Art Goes to the Beach
Kenton Nelson makes a 1930s-inspired “Splash” in Santa Monica
Imagine the beaches of Southern California in the 1930s.
In painter Kenton Nelson’s hands, fleeting and superficially mundane moments become timeless images — even as they are rendered in a style evoking the Works Progress Administration murals of the era.
A self-taught painter, Nelson has developed a unique style that draws from the American realist modern art movement of the 1920s through ‘50s and tends to focus on suburban scenes of idealized domestic tranquility.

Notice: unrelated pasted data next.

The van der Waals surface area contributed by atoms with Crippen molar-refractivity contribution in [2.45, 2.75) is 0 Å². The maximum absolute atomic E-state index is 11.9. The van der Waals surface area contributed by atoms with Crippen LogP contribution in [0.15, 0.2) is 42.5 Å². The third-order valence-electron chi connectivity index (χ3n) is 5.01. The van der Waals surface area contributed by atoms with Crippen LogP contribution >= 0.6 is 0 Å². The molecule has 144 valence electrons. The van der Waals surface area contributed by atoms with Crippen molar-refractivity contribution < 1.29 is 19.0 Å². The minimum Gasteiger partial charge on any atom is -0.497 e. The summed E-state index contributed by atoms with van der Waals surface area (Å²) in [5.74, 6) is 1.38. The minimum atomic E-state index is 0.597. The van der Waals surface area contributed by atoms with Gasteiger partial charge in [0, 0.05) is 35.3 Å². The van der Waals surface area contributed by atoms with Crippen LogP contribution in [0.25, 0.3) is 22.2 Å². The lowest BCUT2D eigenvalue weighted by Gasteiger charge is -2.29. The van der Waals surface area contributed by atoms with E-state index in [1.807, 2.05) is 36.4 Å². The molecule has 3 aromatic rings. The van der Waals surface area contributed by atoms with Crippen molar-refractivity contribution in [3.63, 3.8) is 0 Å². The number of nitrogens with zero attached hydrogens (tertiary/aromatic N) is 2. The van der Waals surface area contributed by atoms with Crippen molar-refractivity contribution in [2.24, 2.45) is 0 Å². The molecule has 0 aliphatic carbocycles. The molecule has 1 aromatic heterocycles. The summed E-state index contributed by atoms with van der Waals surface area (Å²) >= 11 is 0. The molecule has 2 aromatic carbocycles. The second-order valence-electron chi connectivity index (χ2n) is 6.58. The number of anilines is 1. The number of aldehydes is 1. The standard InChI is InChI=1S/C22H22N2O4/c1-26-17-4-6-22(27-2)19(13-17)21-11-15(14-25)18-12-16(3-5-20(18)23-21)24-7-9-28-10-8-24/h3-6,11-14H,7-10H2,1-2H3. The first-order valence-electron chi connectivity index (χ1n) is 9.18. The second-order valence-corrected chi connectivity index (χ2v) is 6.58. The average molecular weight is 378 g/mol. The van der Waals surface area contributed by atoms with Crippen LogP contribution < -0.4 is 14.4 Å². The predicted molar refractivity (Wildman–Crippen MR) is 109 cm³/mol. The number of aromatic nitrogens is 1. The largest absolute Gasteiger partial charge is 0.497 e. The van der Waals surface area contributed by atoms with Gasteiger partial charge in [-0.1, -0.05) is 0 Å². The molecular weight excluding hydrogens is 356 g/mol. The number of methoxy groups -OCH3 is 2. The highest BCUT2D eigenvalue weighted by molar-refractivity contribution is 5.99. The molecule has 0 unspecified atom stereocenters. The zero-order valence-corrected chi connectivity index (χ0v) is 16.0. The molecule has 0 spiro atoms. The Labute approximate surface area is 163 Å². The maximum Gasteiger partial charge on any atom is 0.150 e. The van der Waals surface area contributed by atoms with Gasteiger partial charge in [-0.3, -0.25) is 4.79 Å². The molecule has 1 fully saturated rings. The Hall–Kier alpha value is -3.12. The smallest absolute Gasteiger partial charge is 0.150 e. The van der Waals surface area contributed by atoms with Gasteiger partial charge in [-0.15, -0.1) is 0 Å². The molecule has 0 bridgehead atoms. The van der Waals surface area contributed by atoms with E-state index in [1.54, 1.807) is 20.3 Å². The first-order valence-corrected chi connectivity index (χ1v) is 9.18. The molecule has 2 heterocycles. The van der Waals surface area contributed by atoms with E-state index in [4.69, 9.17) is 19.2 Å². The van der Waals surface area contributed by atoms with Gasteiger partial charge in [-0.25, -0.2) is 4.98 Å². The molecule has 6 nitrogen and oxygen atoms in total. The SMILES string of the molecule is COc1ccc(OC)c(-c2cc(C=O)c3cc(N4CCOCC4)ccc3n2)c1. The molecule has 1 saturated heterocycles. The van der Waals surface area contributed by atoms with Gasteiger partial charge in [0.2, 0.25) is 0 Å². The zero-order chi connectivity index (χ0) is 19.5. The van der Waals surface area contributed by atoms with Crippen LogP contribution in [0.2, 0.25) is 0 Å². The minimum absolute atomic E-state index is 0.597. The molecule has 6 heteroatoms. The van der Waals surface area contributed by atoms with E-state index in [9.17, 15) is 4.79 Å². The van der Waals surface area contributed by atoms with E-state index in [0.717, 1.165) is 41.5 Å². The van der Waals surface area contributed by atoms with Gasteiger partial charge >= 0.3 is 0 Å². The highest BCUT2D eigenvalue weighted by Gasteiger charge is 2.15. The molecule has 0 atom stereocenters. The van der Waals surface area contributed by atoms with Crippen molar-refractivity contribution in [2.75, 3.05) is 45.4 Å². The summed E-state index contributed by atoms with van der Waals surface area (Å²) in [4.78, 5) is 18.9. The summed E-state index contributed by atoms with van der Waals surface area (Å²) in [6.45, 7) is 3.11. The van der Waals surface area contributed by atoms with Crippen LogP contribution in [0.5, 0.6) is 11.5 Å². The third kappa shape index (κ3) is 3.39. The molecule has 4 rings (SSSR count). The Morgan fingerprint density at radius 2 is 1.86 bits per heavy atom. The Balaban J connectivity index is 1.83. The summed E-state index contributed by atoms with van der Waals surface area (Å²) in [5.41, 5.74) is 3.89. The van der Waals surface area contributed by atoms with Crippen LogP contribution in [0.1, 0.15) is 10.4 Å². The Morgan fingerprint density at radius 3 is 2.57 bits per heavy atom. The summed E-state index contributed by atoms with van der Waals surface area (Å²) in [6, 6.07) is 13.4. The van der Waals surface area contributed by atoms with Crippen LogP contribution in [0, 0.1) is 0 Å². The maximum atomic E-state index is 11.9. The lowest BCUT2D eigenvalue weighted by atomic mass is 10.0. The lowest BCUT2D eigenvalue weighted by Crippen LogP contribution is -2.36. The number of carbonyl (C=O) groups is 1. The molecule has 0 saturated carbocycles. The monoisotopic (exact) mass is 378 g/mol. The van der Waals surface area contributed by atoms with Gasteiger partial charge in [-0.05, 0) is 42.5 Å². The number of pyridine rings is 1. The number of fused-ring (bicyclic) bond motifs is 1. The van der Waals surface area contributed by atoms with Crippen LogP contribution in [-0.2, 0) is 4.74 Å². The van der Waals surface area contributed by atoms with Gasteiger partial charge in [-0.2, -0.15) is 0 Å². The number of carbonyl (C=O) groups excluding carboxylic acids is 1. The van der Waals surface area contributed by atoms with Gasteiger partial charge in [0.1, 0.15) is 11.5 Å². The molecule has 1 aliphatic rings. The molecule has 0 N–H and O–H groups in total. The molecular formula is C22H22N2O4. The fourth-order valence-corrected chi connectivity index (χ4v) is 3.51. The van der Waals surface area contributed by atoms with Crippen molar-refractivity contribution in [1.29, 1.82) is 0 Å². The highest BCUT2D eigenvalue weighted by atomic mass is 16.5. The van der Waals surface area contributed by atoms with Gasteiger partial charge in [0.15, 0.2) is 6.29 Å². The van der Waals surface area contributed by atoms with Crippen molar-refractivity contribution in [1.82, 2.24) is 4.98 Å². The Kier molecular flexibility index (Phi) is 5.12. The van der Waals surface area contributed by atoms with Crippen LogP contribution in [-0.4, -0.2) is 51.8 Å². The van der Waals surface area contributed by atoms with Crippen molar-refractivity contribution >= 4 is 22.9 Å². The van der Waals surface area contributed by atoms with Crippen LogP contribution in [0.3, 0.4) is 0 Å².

For “Splash,” a special exhibit on display through June at the California Heritage Museum in Santa Monica, Nelson debuts a new set of works that turn his attention to beach scenes.
“No one does realist paintings like he does. There is a haunting aspect to his work, a teasing sexuality about his art,” says Toby Smith, the museum’s executive director.
In that case, Nelson should have a field day at the beach.
— Chase Maser
“Splash” is on view from 11 a.m. to 4 p.m. Wednesdays through Sundays through June 12 at the California Heritage Museum, 2612 Main St., Santa Monica. Call (310) 392 8537 or visit californiaheritage-museum.org.